Those having skill in the art will appreciate that there are various vehicles by which processes and/or systems described herein can be effected (e.g., hardware, software, and/or firmware), and that the preferred vehicle will vary with the context in which the processes are deployed. For example, if an implementer determines that speed and accuracy are paramount, the implementer may opt for a hardware and/or firmware vehicle; alternatively, if flexibility is paramount, the implementer may opt for a solely software implementation; or, yet again alternatively, the implementer may opt for some combination of hardware, software, and/or firmware. Hence, there are several possible vehicles by which the processes described herein may be effected, none of which is inherently superior to the other in that any vehicle to be utilized is a choice dependent upon the context in which the vehicle will be deployed and the specific concerns (e.g., speed, flexibility, or predictability) of the implementer, any of which may vary. Those skilled in the art will recognize that optical aspects of implementations will require optically-oriented hardware, software, and or firmware.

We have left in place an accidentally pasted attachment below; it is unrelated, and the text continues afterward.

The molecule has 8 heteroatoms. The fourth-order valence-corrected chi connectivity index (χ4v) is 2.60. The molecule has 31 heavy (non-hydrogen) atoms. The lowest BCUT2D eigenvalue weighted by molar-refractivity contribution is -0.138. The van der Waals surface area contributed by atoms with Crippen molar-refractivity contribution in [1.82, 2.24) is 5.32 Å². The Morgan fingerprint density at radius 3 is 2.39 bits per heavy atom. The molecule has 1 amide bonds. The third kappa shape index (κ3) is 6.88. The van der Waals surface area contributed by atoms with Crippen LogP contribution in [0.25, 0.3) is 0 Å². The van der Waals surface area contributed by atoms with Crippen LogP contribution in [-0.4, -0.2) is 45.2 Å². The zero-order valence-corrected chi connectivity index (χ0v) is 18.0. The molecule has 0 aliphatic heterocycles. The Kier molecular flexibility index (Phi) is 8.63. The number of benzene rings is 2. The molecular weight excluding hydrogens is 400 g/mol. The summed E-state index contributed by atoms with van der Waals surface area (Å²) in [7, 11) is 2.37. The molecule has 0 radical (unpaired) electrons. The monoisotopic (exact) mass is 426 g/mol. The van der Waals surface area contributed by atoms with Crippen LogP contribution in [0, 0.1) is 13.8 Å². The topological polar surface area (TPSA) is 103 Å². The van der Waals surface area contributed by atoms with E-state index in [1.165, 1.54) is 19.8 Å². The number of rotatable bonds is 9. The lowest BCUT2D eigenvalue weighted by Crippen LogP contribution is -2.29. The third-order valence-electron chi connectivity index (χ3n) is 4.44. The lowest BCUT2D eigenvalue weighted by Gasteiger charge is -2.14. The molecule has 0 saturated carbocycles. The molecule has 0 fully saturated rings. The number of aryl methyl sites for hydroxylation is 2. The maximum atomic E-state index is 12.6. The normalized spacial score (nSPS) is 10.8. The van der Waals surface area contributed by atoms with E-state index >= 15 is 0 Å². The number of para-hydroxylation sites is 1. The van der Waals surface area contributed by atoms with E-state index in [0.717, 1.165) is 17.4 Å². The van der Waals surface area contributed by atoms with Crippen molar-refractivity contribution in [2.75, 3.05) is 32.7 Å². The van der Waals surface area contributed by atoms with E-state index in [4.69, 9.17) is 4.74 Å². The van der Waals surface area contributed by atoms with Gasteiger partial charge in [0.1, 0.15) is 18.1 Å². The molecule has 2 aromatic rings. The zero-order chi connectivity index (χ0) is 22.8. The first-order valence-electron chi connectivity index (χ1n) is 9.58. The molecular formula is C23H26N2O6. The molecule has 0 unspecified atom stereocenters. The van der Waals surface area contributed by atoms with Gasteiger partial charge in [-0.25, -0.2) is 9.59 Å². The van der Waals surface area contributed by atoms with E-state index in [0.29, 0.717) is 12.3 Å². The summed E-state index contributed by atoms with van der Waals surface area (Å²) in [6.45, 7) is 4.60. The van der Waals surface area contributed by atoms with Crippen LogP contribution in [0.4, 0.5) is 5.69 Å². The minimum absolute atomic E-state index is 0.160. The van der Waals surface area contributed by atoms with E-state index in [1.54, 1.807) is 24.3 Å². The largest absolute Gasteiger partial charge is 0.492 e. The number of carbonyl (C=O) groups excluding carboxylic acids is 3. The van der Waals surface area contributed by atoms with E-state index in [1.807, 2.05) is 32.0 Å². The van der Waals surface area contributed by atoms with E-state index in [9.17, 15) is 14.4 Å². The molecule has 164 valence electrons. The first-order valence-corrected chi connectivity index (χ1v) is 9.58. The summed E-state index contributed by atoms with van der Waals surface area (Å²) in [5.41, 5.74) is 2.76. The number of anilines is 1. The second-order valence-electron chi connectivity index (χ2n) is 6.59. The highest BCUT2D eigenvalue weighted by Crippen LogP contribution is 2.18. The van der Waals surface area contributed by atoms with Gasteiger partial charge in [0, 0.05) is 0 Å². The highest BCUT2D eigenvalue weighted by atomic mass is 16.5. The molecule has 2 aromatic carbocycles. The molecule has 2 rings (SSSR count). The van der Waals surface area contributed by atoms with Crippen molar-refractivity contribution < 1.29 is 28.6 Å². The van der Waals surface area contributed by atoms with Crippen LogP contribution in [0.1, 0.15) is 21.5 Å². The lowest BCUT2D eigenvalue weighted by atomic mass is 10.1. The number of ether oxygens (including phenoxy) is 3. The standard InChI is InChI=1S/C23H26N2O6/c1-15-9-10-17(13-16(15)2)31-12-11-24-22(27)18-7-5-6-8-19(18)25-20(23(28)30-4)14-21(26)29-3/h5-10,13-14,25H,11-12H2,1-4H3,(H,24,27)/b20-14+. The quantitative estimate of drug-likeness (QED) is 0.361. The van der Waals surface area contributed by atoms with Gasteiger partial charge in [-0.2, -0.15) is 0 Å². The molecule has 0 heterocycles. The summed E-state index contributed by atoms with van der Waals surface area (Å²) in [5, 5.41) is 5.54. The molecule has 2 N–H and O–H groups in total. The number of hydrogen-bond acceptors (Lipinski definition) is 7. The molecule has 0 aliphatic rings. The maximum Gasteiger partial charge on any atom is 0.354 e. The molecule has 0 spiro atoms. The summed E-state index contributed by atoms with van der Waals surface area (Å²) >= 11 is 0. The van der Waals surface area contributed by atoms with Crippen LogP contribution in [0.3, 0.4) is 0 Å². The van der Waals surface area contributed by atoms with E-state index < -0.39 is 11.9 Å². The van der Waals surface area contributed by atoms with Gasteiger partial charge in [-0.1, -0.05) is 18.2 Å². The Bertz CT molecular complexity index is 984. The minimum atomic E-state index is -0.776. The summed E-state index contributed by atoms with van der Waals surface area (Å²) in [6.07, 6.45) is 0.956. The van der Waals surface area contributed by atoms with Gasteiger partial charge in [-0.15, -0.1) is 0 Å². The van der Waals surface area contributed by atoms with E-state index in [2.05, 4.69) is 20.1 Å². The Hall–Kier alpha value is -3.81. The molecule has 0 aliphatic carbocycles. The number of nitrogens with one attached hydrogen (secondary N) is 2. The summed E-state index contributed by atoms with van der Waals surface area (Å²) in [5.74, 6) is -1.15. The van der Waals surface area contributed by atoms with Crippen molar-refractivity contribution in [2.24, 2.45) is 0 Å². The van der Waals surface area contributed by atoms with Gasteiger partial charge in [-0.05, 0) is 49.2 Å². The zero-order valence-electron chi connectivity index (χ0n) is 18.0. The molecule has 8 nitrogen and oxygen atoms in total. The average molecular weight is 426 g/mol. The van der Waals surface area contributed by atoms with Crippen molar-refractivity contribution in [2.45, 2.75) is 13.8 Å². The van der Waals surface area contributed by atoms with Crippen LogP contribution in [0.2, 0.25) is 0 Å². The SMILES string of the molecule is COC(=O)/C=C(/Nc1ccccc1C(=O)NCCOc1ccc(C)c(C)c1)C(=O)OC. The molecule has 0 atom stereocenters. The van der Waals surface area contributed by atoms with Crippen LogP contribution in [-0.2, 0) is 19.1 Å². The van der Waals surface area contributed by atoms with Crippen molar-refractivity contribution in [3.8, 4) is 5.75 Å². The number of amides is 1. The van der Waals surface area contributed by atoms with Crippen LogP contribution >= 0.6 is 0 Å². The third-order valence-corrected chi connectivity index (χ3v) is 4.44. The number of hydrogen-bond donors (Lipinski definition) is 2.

The foregoing detailed description has set forth various embodiments of the devices and/or processes via the use of block diagrams, flowcharts, and/or examples. Insofar as such block diagrams, flowcharts, and/or examples contain one or more functions and/or operations, it will be understood as notorious by those within the art that each function and/or operation within such block diagrams, flowcharts, or examples can be implemented, individually and/or collectively, by a wide range of hardware, software, firmware, or virtually any combination thereof. Several portions of the subject matter subject matter described herein, including the control system 608 may be implemented via Application Specific Integrated Circuits (ASICs), Field Programmable Gate Arrays (FPGAs), digital signal processors (DSPs), or other integrated formats. However, those skilled in the art will recognize that some aspects of the embodiments disclosed herein, in whole or in part, can be equivalently implemented in standard integrated circuits, as one or more computer programs running on one or more computers (e.g., as one or more programs running on one or more computer systems), as one or more programs running on one or more processors (e.g., as one or more programs running on one or more microprocessors), as firmware, or as virtually any combination thereof, and that designing the circuitry and/or writing the code for the software and/or firmware would be well within the skill of one of skill in the art in light of this disclosure. In addition, those skilled in the art will appreciate that the mechanisms of the subject matter described herein are capable of being distributed as a program product in a variety of forms, and that an illustrative embodiment of the subject matter described herein applies equally regardless of the particular type of signal bearing media used to actually carry out the distribution. Examples of a signal bearing media include, but are not limited to, the following: recordable type media such as floppy disks, hard disk drives, CD ROMs, digital tape, and computer memory; and transmission type media such as digital and analog communication links using TDM or IP based communication links (e.g., packet links).